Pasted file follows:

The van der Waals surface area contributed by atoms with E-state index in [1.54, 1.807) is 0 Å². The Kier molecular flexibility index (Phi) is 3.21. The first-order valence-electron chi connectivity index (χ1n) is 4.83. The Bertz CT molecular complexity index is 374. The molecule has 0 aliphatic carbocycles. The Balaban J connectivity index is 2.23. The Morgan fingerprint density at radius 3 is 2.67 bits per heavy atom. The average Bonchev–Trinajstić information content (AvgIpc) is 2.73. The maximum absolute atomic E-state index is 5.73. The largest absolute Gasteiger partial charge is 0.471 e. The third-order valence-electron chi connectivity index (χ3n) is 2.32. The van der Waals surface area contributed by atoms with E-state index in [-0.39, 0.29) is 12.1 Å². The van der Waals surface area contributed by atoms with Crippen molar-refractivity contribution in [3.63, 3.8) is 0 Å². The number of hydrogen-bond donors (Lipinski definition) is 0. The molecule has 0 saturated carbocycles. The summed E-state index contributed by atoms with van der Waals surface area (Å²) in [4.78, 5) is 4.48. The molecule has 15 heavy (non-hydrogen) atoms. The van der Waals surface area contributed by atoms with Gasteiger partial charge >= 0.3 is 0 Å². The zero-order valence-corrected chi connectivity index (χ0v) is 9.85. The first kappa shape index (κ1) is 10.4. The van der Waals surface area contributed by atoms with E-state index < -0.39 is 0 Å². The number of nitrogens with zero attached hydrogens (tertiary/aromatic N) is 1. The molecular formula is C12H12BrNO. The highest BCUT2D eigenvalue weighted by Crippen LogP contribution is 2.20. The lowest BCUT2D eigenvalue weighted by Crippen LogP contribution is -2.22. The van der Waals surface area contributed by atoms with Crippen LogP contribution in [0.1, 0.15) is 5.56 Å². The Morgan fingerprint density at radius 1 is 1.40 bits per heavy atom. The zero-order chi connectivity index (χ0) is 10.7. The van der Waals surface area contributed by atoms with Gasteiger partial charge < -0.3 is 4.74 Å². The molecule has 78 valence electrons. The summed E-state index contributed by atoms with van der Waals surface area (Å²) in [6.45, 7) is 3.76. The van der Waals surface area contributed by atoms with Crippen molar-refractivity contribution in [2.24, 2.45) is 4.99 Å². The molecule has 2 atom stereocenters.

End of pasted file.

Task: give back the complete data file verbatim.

The van der Waals surface area contributed by atoms with E-state index in [1.54, 1.807) is 0 Å². The Kier molecular flexibility index (Phi) is 3.21. The first-order valence-electron chi connectivity index (χ1n) is 4.83. The Bertz CT molecular complexity index is 374. The molecule has 0 aliphatic carbocycles. The Balaban J connectivity index is 2.23. The Morgan fingerprint density at radius 3 is 2.67 bits per heavy atom. The average Bonchev–Trinajstić information content (AvgIpc) is 2.73. The maximum absolute atomic E-state index is 5.73. The largest absolute Gasteiger partial charge is 0.471 e. The third-order valence-electron chi connectivity index (χ3n) is 2.32. The van der Waals surface area contributed by atoms with E-state index in [-0.39, 0.29) is 12.1 Å². The van der Waals surface area contributed by atoms with Crippen molar-refractivity contribution in [3.63, 3.8) is 0 Å². The number of hydrogen-bond donors (Lipinski definition) is 0. The molecule has 0 saturated carbocycles. The summed E-state index contributed by atoms with van der Waals surface area (Å²) in [4.78, 5) is 4.48. The molecule has 15 heavy (non-hydrogen) atoms. The van der Waals surface area contributed by atoms with Gasteiger partial charge >= 0.3 is 0 Å². The zero-order valence-corrected chi connectivity index (χ0v) is 9.85. The first kappa shape index (κ1) is 10.4. The van der Waals surface area contributed by atoms with E-state index < -0.39 is 0 Å². The number of nitrogens with zero attached hydrogens (tertiary/aromatic N) is 1. The molecular formula is C12H12BrNO. The highest BCUT2D eigenvalue weighted by Crippen LogP contribution is 2.20. The lowest BCUT2D eigenvalue weighted by Crippen LogP contribution is -2.22. The van der Waals surface area contributed by atoms with Crippen LogP contribution in [0.1, 0.15) is 5.56 Å². The Morgan fingerprint density at radius 1 is 1.40 bits per heavy atom. The zero-order chi connectivity index (χ0) is 10.7. The van der Waals surface area contributed by atoms with Gasteiger partial charge < -0.3 is 4.74 Å². The molecule has 78 valence electrons. The summed E-state index contributed by atoms with van der Waals surface area (Å²) in [6.45, 7) is 3.76. The van der Waals surface area contributed by atoms with Crippen molar-refractivity contribution in [2.24, 2.45) is 4.99 Å². The molecule has 2 atom stereocenters.